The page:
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Spending, Not Tax Cuts, Is the Real Driver of the Fiscal Mess

Friday, April 16, 2010

It’s hard to argue that our looming budget problems derive from ‘too little taxes’ when by any historical standard taxes will rise to record levels even before the fiscal gap is addressed.

To balance the budget over the next 25 years, the Congressional Budget Office (CBO) says, would require an immediate and permanent increase in tax revenues, or reduction in spending outlays, equal to 5.4 percent of gross domestic product (GDP). To put that in context, that equals a 29 percent increase in all federal tax revenues relative to historical levels. That means not just income taxes, but payroll taxes, corporate taxes, capital gains and dividends taxes, and other sources of revenue. And it doesn’t mean just a 29 percent increase in tax rates, but—to account for the disincentive effects of higher taxes—even higher rates so that total revenue rises by 29 percent. That’s a pretty big deal.

And when you go out over longer periods—50 years and 75 years—the CBO projects an even larger “fiscal gap” of 6.9 percent and 8.1 percent of GDP, respectively. Pretty clearly, the federal budget sorely needs, and one way or another will face, a very significant fiscal consolidation.

When you go out over longer periods—50 years and 75 years—the CBO projects an even larger ‘fiscal gap’ of 6.9 percent and 8.1 percent of GDP, respectively.

To solve that budgetary shortfall it helps to know what’s driving it in the first place. The causes of our looming budget deficits have been the subject of some disagreement. While everyone recognizes the rising costs of Social Security, Medicare, and Medicaid, some on the left have blamed much of the looming shortfall on tax cuts passed during the Bush administration. President Obama himself has said that “extending the Bush tax cuts will cost three times as much as what is needed to fix Social Security's solvency over the next 75 years.”

Yet a CBO projection on the future fiscal gap shows that spending, not tax cuts, is the real driver. The chart below compares average federal revenues and outlays over the next 25 years with those over the past 25 years. (The time frame chosen matters little; the qualitative results are the same regardless of whether we look at 25 years, 50 years, or some other period.)

Biggs 4.15.2010

From 1984 through 2009, federal tax revenues averaged 18.3 percent of GDP while spending averaged 20.7 percent of GDP, for a typical annual budget deficit of 2.4 percent of GDP. (Nobody said we were angels in the past, either.)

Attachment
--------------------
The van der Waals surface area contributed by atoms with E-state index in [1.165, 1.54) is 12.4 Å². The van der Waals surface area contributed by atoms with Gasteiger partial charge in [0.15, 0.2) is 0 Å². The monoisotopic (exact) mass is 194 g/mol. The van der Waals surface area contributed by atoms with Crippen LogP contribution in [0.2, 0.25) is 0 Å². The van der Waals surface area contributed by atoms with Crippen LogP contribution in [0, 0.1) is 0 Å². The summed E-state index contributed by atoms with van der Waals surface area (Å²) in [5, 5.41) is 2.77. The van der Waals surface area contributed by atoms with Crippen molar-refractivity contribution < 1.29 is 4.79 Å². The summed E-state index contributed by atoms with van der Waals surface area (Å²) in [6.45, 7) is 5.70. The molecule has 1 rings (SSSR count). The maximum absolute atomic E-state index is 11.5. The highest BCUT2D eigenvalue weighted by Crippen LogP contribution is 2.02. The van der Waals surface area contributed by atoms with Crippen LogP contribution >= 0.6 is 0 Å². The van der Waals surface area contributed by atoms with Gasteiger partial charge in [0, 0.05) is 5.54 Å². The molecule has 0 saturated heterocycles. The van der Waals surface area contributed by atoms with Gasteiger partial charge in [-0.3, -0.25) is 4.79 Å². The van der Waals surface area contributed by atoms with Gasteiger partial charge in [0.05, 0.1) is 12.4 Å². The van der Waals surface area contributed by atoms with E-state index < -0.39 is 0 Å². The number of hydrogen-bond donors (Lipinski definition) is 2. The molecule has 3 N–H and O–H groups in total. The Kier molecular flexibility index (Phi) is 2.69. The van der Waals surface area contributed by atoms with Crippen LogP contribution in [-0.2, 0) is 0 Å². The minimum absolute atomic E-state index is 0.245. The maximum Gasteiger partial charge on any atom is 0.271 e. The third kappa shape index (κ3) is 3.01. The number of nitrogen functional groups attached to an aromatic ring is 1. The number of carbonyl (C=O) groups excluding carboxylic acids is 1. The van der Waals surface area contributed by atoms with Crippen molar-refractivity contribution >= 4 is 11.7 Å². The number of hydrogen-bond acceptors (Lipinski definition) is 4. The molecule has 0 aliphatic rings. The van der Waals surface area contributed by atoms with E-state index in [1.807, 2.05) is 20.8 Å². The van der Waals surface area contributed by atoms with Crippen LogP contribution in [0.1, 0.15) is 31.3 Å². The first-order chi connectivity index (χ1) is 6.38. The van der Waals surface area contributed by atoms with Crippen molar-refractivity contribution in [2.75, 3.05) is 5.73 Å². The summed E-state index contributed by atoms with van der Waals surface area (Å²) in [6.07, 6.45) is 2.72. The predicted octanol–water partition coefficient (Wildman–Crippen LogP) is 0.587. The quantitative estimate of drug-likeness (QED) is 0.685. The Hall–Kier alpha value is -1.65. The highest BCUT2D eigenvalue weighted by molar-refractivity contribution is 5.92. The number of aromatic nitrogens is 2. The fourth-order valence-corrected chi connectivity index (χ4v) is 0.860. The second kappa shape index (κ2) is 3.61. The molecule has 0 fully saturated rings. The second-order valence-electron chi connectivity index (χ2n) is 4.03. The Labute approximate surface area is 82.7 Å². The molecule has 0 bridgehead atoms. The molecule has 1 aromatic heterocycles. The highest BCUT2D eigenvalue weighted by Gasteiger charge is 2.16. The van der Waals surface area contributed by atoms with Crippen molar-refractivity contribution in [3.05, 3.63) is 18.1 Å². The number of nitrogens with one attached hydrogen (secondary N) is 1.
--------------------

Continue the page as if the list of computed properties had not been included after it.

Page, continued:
Over the next 25 years, however, the CBO projects that tax revenues will increase to 19.9 percent of GDP. That’s equivalent to raising all federal taxes by about 9 percent. And this is under CBO’s “alternative fiscal scenario,” which assumes that the Bush tax cuts are extended and the Alternative Minimum Tax is indexed to reduce its intrusion on the middle class. Without these assumptions, tax revenues would rise even higher.

The real driver of the fiscal gap is rising federal spending, which will increase from an average of 20.7 percent of GDP over the last 25 years to 25.3 percent of GDP over the next quarter-century.

The real driver of the fiscal gap is rising federal spending, which will increase from an average of 20.7 percent of GDP over the last 25 years to 25.3 percent of GDP over the next quarter-century. That’s a 22 percent increase, for anyone who’s counting. Most of this spending increase will be driven by Social Security, Medicare, and Medicaid as the Baby Boomers retire, the population ages, and healthcare spending rises.

Now, just because spending is driving the fiscal gap doesn’t logically mean the imbalance has to be solved by cutting spending. But it’s hard to argue that our looming budget problems derive from “too little taxes” when by any historical standard taxes will rise to record levels even before the fiscal gap is addressed. Moreover, to the degree that you care about the effects of higher tax rates on the economy, and the effects of a larger government share of spending on individuals’ abilities to lead their own lives as they wish, cutting spending might be the place to start.

Andrew G. Biggs is a resident scholar at the American Enterprise Institute. From 2008 to 2009 he served as principal deputy commissioner of the Social Security Administration and as secretary of the Social Security Board of Trustees.

FURTHER READING: Biggs explained “Why Immigration Can’t Save Social Security,” “Obama Budget Rigs Healthcare Numbers,” and “How Different Is Grandma’s Spending?” He decried “Shooting the Messenger: CBO in the Crosshairs” and warned of the “Entitlement Apocalypse.” His scholarly work includes a recent dive into “The Market Value of Public-Sector Pension Deficits.”

Image by Darren Wamboldt/Bergman Group.

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